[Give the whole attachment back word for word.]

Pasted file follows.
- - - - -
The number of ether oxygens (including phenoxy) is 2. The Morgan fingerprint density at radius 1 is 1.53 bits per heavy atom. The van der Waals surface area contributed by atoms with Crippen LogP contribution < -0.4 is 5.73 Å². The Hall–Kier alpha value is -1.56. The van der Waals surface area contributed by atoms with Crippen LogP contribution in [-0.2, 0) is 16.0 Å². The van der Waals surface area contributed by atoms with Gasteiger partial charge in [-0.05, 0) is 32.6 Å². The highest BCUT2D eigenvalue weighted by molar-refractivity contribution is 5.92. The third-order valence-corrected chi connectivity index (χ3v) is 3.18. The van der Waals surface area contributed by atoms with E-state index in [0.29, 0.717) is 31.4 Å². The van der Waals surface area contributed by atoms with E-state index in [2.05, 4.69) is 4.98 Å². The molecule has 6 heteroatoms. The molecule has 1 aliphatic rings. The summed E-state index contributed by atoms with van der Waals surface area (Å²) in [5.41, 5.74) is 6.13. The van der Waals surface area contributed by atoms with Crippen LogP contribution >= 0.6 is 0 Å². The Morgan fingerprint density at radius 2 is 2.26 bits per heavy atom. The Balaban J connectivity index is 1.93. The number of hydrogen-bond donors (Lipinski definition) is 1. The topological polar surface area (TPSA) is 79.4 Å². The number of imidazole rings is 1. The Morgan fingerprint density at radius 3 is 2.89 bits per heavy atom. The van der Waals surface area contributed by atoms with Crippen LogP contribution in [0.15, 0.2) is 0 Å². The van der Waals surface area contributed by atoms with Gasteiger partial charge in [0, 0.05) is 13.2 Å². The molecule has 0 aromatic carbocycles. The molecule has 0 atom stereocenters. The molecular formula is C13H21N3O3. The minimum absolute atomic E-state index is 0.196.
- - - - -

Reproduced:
The number of ether oxygens (including phenoxy) is 2. The Morgan fingerprint density at radius 1 is 1.53 bits per heavy atom. The van der Waals surface area contributed by atoms with Crippen LogP contribution < -0.4 is 5.73 Å². The Hall–Kier alpha value is -1.56. The van der Waals surface area contributed by atoms with Crippen LogP contribution in [-0.2, 0) is 16.0 Å². The van der Waals surface area contributed by atoms with Gasteiger partial charge in [-0.05, 0) is 32.6 Å². The highest BCUT2D eigenvalue weighted by molar-refractivity contribution is 5.92. The third-order valence-corrected chi connectivity index (χ3v) is 3.18. The van der Waals surface area contributed by atoms with E-state index in [0.29, 0.717) is 31.4 Å². The van der Waals surface area contributed by atoms with E-state index in [2.05, 4.69) is 4.98 Å². The molecule has 6 heteroatoms. The molecule has 1 aliphatic rings. The summed E-state index contributed by atoms with van der Waals surface area (Å²) in [5.41, 5.74) is 6.13. The van der Waals surface area contributed by atoms with Crippen LogP contribution >= 0.6 is 0 Å². The Morgan fingerprint density at radius 2 is 2.26 bits per heavy atom. The Balaban J connectivity index is 1.93. The number of hydrogen-bond donors (Lipinski definition) is 1. The topological polar surface area (TPSA) is 79.4 Å². The number of imidazole rings is 1. The Morgan fingerprint density at radius 3 is 2.89 bits per heavy atom. The van der Waals surface area contributed by atoms with Crippen LogP contribution in [0.15, 0.2) is 0 Å². The van der Waals surface area contributed by atoms with Gasteiger partial charge in [0, 0.05) is 13.2 Å². The molecule has 0 aromatic carbocycles. The molecule has 0 atom stereocenters. The molecular formula is C13H21N3O3. The minimum absolute atomic E-state index is 0.196.